"Breakfast is almost always a fruit and veggie smoothie or yogurt and granola," said Yeh, similar to this Spinach, Peanut Butter & Banana Smoothie. That way, she can kick the day off with some produce and protein—and balance out the many desserts she often tests and samples on a typical day. A seven-minute egg with a slice of seedy toast is also an A.M. fave.


"Lunch is a toss-up," added Yeh. "Often, it's leftovers, but if we don't have leftovers then I make this quick stew where I throw a whole head of garlic, a bay leaf, a Parmesan rind, and canned tomatoes or stock in with white beans and let it simmer for 20 to 30 minutes. I spread the garlic on a piece of bread and use the bread as my spoon for the beans." Homemade miso soup and congee (an Asian rice porridge) are sometimes "on repeat" as well.

Dinner and Dessert

For dinner, salads and casseroles are frequently on the menu. Yeh loves smoked salmon salad bagels. And artichoke chicken with biscuits is one of her go-to family nostalgia dishes to whip up when she's in the mood for comfort food. Pizza Fridays are also a tradition in the Yeh household.

We couldn't resist asking Yeh about her kitchen MVPs. (We can't be the only ones who love spying inside celebs' fridges and pantries?!)

"It's probably a three-way tie between butter, bread and beans. I could live on those three things! And since we have wheat and beans on our farm, I don't have to go very far to get them," Yeh told us, explaining why it's a perfect fit that her newest role is as a partner with Northarvest Bean Growers Association for their "Beans for Life" campaign. "I keep dry beans on hand at all times because they are so versatile. I put them in soups, casseroles, stews—and between their nutrition benefits and creamy dreamy flavor, I feel so great about eating them all the time. For me, a perfect lunch or dinner is a bean stew with freshly baked bread and good salted butter."

And no day is complete without a treat.

"For dessert, I sneak bites of whatever cookies are lying around from being recipe tested. They're always cookies that celebrate holidays that won't happen until months from now because that's what I'm developing," said Yeh. "Like today, I had a hamantaschen [a traditional Jewish cookie] since I'm working on the Girl Meets Farm Purim episode. But it's December, so my tastebuds were confused, but they're used to it by now," she added.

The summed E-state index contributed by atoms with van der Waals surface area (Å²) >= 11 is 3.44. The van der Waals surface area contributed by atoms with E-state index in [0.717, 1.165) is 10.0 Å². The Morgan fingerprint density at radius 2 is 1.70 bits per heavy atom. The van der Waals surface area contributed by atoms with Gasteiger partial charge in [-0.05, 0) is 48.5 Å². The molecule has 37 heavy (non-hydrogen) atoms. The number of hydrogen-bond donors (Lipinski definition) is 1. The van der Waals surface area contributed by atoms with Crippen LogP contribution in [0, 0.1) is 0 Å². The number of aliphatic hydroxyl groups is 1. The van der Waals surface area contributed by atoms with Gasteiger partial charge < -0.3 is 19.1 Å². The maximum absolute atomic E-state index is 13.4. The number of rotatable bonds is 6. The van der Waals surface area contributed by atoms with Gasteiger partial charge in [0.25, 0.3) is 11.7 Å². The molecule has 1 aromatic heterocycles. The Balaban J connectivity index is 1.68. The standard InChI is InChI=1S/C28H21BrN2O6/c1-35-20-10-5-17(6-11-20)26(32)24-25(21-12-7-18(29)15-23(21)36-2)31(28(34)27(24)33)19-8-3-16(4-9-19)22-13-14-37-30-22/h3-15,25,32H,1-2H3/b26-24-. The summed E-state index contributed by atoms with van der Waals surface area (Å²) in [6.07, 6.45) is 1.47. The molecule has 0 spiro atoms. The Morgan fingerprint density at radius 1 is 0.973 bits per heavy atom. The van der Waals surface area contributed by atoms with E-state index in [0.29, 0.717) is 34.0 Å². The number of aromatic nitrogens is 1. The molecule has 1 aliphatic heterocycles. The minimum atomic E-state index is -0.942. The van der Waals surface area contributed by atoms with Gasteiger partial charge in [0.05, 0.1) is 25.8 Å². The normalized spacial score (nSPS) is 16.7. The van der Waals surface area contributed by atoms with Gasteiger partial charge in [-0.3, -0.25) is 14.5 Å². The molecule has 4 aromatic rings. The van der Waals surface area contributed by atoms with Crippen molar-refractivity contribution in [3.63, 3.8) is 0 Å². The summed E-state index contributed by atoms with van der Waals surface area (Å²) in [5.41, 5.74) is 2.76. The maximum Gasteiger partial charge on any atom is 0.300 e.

The Bottom Line

We love Yeh's nothing-off-limits approach to eating, and the way she naturally balances out her day with sweets, plant-based protein and produce. Her all-foods-fit philosophy and love for (rather than stress over or fear of) food will be a great example for Bernie as she grows older and begins making her own food choices. Plus her ample use of leftovers and snacks throughout the day are brilliant ways to reduce her overall food waste, even while developing recipes. Yeh's menu gets a "yay" from us!

Updated by
Lucy M. Clark
A portrait of Lucy M. Clarke

Lucy M. Clark writes about everything from short profiles to full-length feature stories and all-things lifestyle (think: kitchen renovations and appliances, celebrity Q&As and gift guides for EVERY holiday). Lucy was a staff editor at EatingWell magazine from 2015-2021. Prior to joining EatingWell as editorial assistant, Lucy was an assistant editor at FamilyFun magazine. In addition to handling all the beauty content for the magazine, she created website content, helped to grow social media presence and provided public relations support. She also served as assistant editor for myOptumHealth.com, UnitedHealth Group's online health magazine. Lucy has been writing and in media since 2009, including work for Marie Claire, WCCO-TV, HerCampus.com and three newspapers. A native of Northampton, Massachusetts, Lucy earned a bachelor's degree in English from St. Olaf College in Minnesota.